Often on “Game of Thrones,” you can spot where this massive production is aiming to cut some budgetary corners. Some are smooth; some are sloppy. (The Sand Snakes needed more rehearsal time for the fight scene. Seriously.) Shutting the gates on those poor Free Folk was a smart workaround. Sure, I’d have liked to see the initial onslaught. But director Miguel Sapochnik squeezed such luscious tension out of the Thenn peeking through the hole in the wall, that I got to say it was the right move for the budget and the episode.
There’s a lot to process in that sequence. From the massive casualties that grew the White Walker army, to the suggestion the White Walkers are actually the bringers of the apocalypse (notice it was four horseman on that cliff?), to the fact that Valyrian steel works just as well as dragon glass! Man, was that a satisfying closer! I suspect this — and not the promised Baratheon/Bolton showdown — will be the season’s climax.
But we have two episodes left to go. What will become of Cersei? What trouble will face Jon on his return to Castle Black? When will Sansa get her revenge on the Boltons? And where the hell is Varys?! Here’s hoping next week’s “Dance of Dragons” will give us some answers. We’ve had enough setup. Let’s keep the action rolling!
- “What Do You Do With A Problem Like Jorah?” is a fan song I request someone make immediately. Bonus points if you can affect Peter Dinklage’s unique “Westerosi” accent.
- Tyrion needs to watch his step, sometimes literally. In Westeros, his family’s name and money gave him a certain level of invincibility. But none of this helps him now in Meereen.
- I genuinely wonder what — if anything — Tyrion would do if he heard about Cersei’s situation. Maneuver a long-distance rescue? Or just raise a glass?
- I know, I skipped over the Arya plot this week. I’ll be honest, the show’s trickling this out is getting on my nerves. But I appreciated her braids and was amazed at how good her shucking skills are for a girl who grew up nowhere near the ocean.
- My only other Arya thought: I’m a bit disappointed her first hit as a Faceless Man will use poison. The Hound would be disappointed too.
- Qyburn referenced “the work,” reminding us that The Mountain is still Frankensteining it up in his weird laboratory.
- If you’re stressed out about the Sansa storyline, maybe look for Barely Lethal. It’s in theaters and on VOD now and has Sophie Turner as a teen assassin/mean girl. I found it cathartic.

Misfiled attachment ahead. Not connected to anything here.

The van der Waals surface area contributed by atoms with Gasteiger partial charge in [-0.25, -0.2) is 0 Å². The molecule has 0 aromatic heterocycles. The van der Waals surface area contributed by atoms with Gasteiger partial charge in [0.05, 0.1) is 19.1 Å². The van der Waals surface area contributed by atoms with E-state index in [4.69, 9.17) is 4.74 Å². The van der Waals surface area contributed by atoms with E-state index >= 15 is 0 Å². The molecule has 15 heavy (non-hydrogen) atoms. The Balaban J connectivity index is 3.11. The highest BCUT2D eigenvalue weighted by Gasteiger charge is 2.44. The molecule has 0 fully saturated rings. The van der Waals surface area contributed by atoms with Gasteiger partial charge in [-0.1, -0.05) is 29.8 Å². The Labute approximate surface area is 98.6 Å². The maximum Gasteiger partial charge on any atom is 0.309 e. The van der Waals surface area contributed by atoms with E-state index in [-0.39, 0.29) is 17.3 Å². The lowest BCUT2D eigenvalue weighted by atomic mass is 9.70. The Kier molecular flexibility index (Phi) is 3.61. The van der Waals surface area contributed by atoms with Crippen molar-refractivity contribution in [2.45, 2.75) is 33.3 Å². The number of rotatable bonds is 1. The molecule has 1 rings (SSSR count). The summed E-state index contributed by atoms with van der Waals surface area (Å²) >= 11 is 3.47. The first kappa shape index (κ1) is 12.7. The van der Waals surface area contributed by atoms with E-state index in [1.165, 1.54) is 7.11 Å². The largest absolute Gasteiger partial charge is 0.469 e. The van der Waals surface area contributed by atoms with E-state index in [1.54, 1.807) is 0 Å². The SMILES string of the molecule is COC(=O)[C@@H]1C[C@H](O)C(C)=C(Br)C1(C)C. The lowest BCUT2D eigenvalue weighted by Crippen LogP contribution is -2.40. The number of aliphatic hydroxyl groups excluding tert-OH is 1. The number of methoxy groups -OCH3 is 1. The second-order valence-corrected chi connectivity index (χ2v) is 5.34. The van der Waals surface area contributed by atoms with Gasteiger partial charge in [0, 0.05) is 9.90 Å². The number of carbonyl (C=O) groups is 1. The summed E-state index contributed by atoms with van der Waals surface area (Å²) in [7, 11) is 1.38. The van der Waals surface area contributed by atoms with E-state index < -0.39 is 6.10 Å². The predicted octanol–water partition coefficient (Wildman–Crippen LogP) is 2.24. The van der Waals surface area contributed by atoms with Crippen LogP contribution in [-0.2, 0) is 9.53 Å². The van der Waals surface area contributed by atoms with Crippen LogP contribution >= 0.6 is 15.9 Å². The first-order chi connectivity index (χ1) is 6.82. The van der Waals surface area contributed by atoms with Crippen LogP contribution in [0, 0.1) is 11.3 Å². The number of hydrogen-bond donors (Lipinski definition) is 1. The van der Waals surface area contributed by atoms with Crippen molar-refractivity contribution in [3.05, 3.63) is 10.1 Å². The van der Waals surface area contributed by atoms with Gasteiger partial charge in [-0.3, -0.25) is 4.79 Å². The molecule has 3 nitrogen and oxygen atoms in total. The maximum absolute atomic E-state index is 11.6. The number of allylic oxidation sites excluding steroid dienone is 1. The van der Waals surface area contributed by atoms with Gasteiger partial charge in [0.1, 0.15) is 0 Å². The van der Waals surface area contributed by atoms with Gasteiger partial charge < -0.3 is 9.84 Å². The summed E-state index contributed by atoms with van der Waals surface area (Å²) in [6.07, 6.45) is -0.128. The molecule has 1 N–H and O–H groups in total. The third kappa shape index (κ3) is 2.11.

- Cersei’s tried threats and bribes and threats again to get out of that cell. Her family connections are failing her hard. Humility is her only recourse. But would even that save her from death?
- I want a Funko POP! figure of that forbidding nun.
- Dead parents, thirst for vengeance/justice and a preference for black clothing. In an alternate timeline, Olly becomes Batman.
- Lord of Bones was beaten to death with his own staff. I’d need to consult my notes, but that is the most embarrassing death the series has seen, right?
- “We’re not friends.” When Jon Snow inadvertently references a reality-competition touchstone, this reporter full-on guffawed.
- “He’s prettier than both of my daughters, but he knows how to fight.” Tormund, please live to Season 6. Thanks.
- Hooray! Another cool warrior woman to join the cast. Did anyone catch her name — nope. Never mind. She’s dead now. (Fun Fact: her name is Birgitte Hjort Sørensen, and she was recently the best part of Pitch Perfect 2 as a towering and intimidating German a cappella singer.)
- George R. R. Martin? More like George R. R. Romero, amirite?
- Was that an Ice King? Pretty sure that was an Ice King. Good news. This is not the first time someone has thought of a “Game of Thrones”/”Adventure Time” crossover.
- The Ice King raises his arms, and with it his hordes of new minions. Damn. If Jon Snow dropped his sword and peaced out to a far off island where it’s warm and no one calls him a bastard all the time, I wouldn’t blame him one bit.
- It’s probably good I’m not a character on this show. (“Where did Kristy go?” “Oh, she ran away about 24 episodes ago. Then she died. Because of course she did. But at least she didn’t get beat to death with her own staff, huh?!”)